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The Jewish Study Bible Contextualizes the Hebrew Bible with accompanying scholarly text on Jewish traditions and history.

The Era of the Sages till the Masoretic Codices

It is especially difficult to reconstruct this period because we lack direct witnesses to the Hebrew text; i.e., we do not have Hebrew Bible manuscripts from most of this period. (We have some evidence from the Bar‐Kokhba period, found in Wadi Murabbaʾat and Naḥal ever, and perhaps some from its end.) Instead, the vast literature of the Sages serves as a significant secondary witness to the Bible text in this period, both in its constant citations of biblical texts and its various statements about the text. For example, b. ʾEruv. 13a/Sot. 20a admonishes to be careful while copying biblical texts, for even one letter added or omitted can destroy the world. We also have many statements of R. Naπman ben Yitzḥak, noting explicitly “x ketiv,” that a word in the Bible is to be spelled in a specific way (usually defective spelling; this spelling, e.g. without a yod or a vav, serves as the basis for his midrashic re‐vocalization of the word); e.g., b. Shab. 28b; 55b.

Once we enter the era of the Sages, the quality and quantity of variants of the Bible, as known from the prior period, disappear almost entirely. This is due to the fact that the Sages rejected both the Septuagint and the Samaritan text (accepted by the Christians and the Samaritans, respectively), and accepted the proto‐Masoretic text‐type as their Bible text. So, in effect, we are now left with only one text‐type for the Bible. Although within this text‐type there still remains a range of variants, they are minor; they are almost never of the substantial type known from the earlier era.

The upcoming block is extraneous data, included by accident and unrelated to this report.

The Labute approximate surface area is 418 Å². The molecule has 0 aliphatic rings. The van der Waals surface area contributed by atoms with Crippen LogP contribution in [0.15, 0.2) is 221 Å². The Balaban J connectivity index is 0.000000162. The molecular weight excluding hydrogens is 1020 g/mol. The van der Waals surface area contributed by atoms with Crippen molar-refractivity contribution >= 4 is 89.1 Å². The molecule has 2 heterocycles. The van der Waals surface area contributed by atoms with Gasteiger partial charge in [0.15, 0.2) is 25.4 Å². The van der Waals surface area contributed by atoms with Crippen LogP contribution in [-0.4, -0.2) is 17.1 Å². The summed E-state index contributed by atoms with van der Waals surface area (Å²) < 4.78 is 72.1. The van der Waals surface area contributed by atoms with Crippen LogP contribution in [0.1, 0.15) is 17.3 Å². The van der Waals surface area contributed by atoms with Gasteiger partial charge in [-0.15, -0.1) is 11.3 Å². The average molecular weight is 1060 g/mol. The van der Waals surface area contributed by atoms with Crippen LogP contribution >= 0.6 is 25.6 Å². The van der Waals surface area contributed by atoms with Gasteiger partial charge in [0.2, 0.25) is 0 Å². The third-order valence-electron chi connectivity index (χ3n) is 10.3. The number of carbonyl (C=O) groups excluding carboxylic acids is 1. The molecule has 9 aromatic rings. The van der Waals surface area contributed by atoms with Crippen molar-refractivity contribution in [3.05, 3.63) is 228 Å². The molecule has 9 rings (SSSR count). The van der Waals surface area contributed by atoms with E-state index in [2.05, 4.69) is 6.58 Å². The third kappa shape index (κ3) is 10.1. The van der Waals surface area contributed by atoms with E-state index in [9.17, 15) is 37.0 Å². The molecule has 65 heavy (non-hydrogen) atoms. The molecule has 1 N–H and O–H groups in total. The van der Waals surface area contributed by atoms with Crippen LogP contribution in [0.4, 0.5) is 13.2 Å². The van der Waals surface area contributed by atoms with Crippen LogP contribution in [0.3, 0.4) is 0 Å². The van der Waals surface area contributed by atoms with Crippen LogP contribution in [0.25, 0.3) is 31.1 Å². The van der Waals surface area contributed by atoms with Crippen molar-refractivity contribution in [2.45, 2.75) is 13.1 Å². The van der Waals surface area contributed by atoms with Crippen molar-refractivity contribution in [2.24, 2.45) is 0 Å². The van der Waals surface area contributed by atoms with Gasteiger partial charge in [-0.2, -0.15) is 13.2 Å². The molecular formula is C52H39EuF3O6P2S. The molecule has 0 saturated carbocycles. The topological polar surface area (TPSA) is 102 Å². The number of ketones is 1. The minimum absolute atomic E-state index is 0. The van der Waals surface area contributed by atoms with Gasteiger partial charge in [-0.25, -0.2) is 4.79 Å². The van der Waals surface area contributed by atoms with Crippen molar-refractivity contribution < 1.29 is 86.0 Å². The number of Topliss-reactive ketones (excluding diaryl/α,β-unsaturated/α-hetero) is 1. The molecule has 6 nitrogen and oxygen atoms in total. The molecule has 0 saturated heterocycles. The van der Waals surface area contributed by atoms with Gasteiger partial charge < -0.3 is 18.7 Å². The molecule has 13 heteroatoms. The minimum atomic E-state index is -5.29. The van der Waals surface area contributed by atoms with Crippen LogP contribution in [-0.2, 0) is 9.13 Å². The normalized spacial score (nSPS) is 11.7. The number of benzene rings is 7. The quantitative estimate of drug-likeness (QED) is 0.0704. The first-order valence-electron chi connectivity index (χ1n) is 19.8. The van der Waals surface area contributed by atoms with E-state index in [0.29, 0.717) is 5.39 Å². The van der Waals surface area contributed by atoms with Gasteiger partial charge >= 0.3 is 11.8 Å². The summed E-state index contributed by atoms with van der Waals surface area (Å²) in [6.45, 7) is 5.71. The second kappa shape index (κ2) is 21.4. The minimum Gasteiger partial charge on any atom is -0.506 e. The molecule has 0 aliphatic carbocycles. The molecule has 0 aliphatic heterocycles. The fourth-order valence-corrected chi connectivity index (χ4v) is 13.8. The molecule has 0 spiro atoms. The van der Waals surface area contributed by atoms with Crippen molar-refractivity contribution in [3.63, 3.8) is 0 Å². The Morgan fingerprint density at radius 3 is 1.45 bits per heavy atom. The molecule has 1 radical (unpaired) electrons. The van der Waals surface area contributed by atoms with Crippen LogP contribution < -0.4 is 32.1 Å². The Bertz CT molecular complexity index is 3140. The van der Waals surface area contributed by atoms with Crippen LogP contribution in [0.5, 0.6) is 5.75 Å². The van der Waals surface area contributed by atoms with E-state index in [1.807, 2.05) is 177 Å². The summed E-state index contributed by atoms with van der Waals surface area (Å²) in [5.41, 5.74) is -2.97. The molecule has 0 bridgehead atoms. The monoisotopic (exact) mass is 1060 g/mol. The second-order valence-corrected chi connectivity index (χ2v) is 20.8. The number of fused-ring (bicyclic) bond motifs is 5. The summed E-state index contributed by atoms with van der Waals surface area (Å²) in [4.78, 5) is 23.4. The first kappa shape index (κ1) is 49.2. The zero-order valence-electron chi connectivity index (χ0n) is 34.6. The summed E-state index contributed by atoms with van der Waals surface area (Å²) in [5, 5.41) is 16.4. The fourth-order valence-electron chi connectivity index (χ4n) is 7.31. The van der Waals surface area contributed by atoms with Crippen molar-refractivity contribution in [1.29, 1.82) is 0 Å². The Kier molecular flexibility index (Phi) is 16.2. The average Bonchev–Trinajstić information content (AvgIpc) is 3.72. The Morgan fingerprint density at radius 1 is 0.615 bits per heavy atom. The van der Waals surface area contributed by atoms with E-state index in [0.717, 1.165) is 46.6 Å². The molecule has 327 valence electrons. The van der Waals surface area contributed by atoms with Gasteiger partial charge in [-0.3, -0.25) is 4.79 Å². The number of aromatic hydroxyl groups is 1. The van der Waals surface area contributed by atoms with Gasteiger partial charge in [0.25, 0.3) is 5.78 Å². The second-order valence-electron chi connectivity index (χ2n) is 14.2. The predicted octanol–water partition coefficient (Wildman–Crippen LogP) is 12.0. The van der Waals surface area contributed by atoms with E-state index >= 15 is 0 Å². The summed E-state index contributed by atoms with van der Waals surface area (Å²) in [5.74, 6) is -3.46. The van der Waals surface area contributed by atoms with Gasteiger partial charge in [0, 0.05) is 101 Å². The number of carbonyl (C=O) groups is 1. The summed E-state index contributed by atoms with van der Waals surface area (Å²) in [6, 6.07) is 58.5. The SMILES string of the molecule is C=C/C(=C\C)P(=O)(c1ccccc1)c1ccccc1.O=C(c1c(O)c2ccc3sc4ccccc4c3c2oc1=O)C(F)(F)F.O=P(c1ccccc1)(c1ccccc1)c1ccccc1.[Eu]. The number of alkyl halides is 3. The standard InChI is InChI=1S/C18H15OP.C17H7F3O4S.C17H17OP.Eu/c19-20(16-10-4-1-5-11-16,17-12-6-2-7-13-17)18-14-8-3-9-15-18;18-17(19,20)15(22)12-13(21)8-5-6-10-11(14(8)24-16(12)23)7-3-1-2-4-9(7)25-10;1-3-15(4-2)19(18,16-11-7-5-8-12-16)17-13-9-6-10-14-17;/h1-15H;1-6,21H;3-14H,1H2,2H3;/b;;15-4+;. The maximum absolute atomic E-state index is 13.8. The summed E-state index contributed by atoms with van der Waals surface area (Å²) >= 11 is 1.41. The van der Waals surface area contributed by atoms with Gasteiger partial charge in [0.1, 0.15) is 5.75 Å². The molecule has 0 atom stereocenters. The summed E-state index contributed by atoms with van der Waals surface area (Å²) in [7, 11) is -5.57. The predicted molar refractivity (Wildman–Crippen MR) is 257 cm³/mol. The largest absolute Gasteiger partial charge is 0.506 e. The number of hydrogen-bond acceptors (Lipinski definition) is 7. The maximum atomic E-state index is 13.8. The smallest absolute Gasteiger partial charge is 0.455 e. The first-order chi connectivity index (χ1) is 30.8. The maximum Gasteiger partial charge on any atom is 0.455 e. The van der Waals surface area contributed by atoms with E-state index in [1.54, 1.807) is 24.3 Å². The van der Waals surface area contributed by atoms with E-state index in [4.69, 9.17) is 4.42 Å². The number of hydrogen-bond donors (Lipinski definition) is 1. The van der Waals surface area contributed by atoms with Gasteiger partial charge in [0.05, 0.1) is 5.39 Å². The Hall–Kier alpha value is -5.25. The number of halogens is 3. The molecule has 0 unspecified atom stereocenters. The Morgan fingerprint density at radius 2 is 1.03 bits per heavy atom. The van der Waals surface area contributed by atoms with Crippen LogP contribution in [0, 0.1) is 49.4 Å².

During this period the Sages continued to develop the concept of the sanctity of the biblical text which included the details of its spelling (including whether it was plene or defective, that is, written, e.g., with a vav, or without it). This can be seen in the numerous derashot, or expositions, both halakhic (legal) and aggadic (nonlegal), that hinge on the details of the spelling, and which assume only one correct way of spelling. (For examples, see Gen. Rab. 12:6 [Theodor‐Albeck edition, Jerusalem 1965, pp. 101–102, 104], on the exact spelling of toldot in the Bible and b. Menaḥ. 34b/Zevaḥ. 37a/Sanh. 4b on the plene/defec‐tive spellings of (u)le‐totafot in Exod. 13.16; Deut. 6.8; 11.18 .)

According to the conception of the Sages there was one accurate text—in all its details. Nevertheless, a range of (minor) variants in the texts that circulated continued to exist, though these now all belonged to one text‐type. Occasionally, these variants are reflected in the literature of the Sages itself (see, e.g., the list of R. Akiva Eiger in his Gilyon Hashasto b. Shab. 55b; v. Aptowitzer, Das Schriftwort in der Rabbinischen Literatur; and the apparatus in the Hebrew University Bible).

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